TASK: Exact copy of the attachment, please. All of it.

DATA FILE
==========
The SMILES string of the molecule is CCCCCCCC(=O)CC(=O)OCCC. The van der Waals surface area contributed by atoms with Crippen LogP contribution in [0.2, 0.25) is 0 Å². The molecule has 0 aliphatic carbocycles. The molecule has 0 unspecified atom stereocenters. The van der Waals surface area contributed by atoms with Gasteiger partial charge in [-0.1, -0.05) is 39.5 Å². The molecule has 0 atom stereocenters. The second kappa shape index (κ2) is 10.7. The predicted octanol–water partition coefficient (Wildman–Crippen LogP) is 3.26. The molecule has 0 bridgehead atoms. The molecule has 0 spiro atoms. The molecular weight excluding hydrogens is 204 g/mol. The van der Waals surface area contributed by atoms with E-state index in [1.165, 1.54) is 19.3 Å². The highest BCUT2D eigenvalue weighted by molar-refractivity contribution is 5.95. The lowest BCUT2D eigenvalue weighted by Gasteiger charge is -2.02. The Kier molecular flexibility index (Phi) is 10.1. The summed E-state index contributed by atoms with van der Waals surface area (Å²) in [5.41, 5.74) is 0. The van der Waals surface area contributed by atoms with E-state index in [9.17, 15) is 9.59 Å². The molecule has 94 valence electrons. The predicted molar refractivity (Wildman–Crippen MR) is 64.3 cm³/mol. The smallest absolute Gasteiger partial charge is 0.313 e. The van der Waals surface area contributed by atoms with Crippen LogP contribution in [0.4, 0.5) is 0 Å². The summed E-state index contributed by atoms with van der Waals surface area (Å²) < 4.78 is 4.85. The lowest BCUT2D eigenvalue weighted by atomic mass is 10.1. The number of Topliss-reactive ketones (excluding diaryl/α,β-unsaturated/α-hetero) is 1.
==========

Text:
The SMILES string of the molecule is CCCCCCCC(=O)CC(=O)OCCC. The van der Waals surface area contributed by atoms with Crippen LogP contribution in [0.2, 0.25) is 0 Å². The molecule has 0 aliphatic carbocycles. The molecule has 0 unspecified atom stereocenters. The van der Waals surface area contributed by atoms with Gasteiger partial charge in [-0.1, -0.05) is 39.5 Å². The molecule has 0 atom stereocenters. The second kappa shape index (κ2) is 10.7. The predicted octanol–water partition coefficient (Wildman–Crippen LogP) is 3.26. The molecule has 0 bridgehead atoms. The molecule has 0 spiro atoms. The molecular weight excluding hydrogens is 204 g/mol. The van der Waals surface area contributed by atoms with E-state index in [1.165, 1.54) is 19.3 Å². The highest BCUT2D eigenvalue weighted by molar-refractivity contribution is 5.95. The lowest BCUT2D eigenvalue weighted by Gasteiger charge is -2.02. The Kier molecular flexibility index (Phi) is 10.1. The summed E-state index contributed by atoms with van der Waals surface area (Å²) in [5.41, 5.74) is 0. The van der Waals surface area contributed by atoms with E-state index in [9.17, 15) is 9.59 Å². The molecule has 94 valence electrons. The predicted molar refractivity (Wildman–Crippen MR) is 64.3 cm³/mol. The smallest absolute Gasteiger partial charge is 0.313 e. The van der Waals surface area contributed by atoms with Crippen LogP contribution in [0.4, 0.5) is 0 Å². The summed E-state index contributed by atoms with van der Waals surface area (Å²) < 4.78 is 4.85. The lowest BCUT2D eigenvalue weighted by atomic mass is 10.1. The number of Topliss-reactive ketones (excluding diaryl/α,β-unsaturated/α-hetero) is 1.